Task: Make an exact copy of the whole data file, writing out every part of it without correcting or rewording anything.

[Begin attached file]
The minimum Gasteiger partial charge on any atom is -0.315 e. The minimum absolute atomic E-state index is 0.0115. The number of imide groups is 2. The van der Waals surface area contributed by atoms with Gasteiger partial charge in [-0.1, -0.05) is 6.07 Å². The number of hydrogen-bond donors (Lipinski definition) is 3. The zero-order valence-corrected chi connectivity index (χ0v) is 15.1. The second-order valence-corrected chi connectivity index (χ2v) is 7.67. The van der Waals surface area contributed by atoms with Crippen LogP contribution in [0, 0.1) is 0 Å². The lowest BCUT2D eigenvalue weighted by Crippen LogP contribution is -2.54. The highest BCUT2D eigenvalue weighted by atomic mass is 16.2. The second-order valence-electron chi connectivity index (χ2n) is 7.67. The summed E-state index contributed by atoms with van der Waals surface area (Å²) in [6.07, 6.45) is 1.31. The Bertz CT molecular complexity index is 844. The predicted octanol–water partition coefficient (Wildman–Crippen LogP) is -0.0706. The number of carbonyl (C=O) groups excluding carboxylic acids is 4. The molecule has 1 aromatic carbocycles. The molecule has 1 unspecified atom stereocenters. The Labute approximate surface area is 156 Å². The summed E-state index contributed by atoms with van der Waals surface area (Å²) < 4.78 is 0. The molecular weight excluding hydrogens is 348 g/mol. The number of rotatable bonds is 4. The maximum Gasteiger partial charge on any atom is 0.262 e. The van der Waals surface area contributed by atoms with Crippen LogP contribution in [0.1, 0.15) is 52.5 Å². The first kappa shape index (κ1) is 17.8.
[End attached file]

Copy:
The minimum Gasteiger partial charge on any atom is -0.315 e. The minimum absolute atomic E-state index is 0.0115. The number of imide groups is 2. The van der Waals surface area contributed by atoms with Gasteiger partial charge in [-0.1, -0.05) is 6.07 Å². The number of hydrogen-bond donors (Lipinski definition) is 3. The zero-order valence-corrected chi connectivity index (χ0v) is 15.1. The second-order valence-corrected chi connectivity index (χ2v) is 7.67. The van der Waals surface area contributed by atoms with Crippen LogP contribution in [0, 0.1) is 0 Å². The lowest BCUT2D eigenvalue weighted by Crippen LogP contribution is -2.54. The highest BCUT2D eigenvalue weighted by atomic mass is 16.2. The second-order valence-electron chi connectivity index (χ2n) is 7.67. The summed E-state index contributed by atoms with van der Waals surface area (Å²) in [6.07, 6.45) is 1.31. The Bertz CT molecular complexity index is 844. The predicted octanol–water partition coefficient (Wildman–Crippen LogP) is -0.0706. The number of carbonyl (C=O) groups excluding carboxylic acids is 4. The molecule has 1 aromatic carbocycles. The molecule has 1 unspecified atom stereocenters. The Labute approximate surface area is 156 Å². The summed E-state index contributed by atoms with van der Waals surface area (Å²) < 4.78 is 0. The molecular weight excluding hydrogens is 348 g/mol. The number of rotatable bonds is 4. The maximum Gasteiger partial charge on any atom is 0.262 e. The van der Waals surface area contributed by atoms with Crippen LogP contribution in [0.1, 0.15) is 52.5 Å². The first kappa shape index (κ1) is 17.8.